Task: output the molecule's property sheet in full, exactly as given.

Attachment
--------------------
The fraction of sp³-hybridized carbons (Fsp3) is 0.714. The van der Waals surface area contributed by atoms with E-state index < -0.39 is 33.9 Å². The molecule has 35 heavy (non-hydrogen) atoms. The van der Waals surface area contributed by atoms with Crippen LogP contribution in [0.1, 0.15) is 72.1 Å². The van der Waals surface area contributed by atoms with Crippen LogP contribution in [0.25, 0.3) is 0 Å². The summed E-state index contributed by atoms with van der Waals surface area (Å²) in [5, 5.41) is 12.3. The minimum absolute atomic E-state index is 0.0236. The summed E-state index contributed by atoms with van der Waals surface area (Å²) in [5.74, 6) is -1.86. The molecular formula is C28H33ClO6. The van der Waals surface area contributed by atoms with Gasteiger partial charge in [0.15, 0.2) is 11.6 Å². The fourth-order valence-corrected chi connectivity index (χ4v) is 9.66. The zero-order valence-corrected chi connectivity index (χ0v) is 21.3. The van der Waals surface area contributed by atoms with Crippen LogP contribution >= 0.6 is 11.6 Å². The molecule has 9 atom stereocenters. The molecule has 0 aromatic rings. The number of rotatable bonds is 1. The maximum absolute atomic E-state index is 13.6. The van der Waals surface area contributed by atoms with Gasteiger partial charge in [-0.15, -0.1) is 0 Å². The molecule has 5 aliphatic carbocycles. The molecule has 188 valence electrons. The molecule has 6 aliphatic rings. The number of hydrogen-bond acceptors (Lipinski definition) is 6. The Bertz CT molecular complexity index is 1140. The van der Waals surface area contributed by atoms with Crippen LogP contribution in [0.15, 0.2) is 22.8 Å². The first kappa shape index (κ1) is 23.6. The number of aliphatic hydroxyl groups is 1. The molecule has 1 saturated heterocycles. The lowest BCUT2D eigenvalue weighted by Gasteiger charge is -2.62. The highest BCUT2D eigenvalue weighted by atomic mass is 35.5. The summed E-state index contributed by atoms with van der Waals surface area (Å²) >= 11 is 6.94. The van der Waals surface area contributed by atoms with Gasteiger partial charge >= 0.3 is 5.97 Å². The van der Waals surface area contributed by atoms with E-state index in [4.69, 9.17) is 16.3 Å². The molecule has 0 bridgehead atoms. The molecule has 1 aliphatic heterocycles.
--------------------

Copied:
The fraction of sp³-hybridized carbons (Fsp3) is 0.714. The van der Waals surface area contributed by atoms with E-state index < -0.39 is 33.9 Å². The molecule has 35 heavy (non-hydrogen) atoms. The van der Waals surface area contributed by atoms with Crippen LogP contribution in [0.1, 0.15) is 72.1 Å². The van der Waals surface area contributed by atoms with Crippen LogP contribution in [0.25, 0.3) is 0 Å². The summed E-state index contributed by atoms with van der Waals surface area (Å²) in [5, 5.41) is 12.3. The minimum absolute atomic E-state index is 0.0236. The summed E-state index contributed by atoms with van der Waals surface area (Å²) in [5.74, 6) is -1.86. The molecular formula is C28H33ClO6. The van der Waals surface area contributed by atoms with Gasteiger partial charge in [0.15, 0.2) is 11.6 Å². The fourth-order valence-corrected chi connectivity index (χ4v) is 9.66. The zero-order valence-corrected chi connectivity index (χ0v) is 21.3. The van der Waals surface area contributed by atoms with Crippen LogP contribution >= 0.6 is 11.6 Å². The molecule has 9 atom stereocenters. The molecule has 0 aromatic rings. The number of rotatable bonds is 1. The maximum absolute atomic E-state index is 13.6. The van der Waals surface area contributed by atoms with Gasteiger partial charge in [-0.15, -0.1) is 0 Å². The molecule has 5 aliphatic carbocycles. The molecule has 188 valence electrons. The molecule has 6 aliphatic rings. The number of hydrogen-bond acceptors (Lipinski definition) is 6. The Bertz CT molecular complexity index is 1140. The van der Waals surface area contributed by atoms with Crippen LogP contribution in [0.15, 0.2) is 22.8 Å². The first kappa shape index (κ1) is 23.6. The number of aliphatic hydroxyl groups is 1. The molecule has 1 saturated heterocycles. The lowest BCUT2D eigenvalue weighted by Gasteiger charge is -2.62. The highest BCUT2D eigenvalue weighted by atomic mass is 35.5. The summed E-state index contributed by atoms with van der Waals surface area (Å²) >= 11 is 6.94. The van der Waals surface area contributed by atoms with Gasteiger partial charge >= 0.3 is 5.97 Å². The van der Waals surface area contributed by atoms with E-state index in [4.69, 9.17) is 16.3 Å². The molecule has 0 bridgehead atoms. The molecule has 1 aliphatic heterocycles.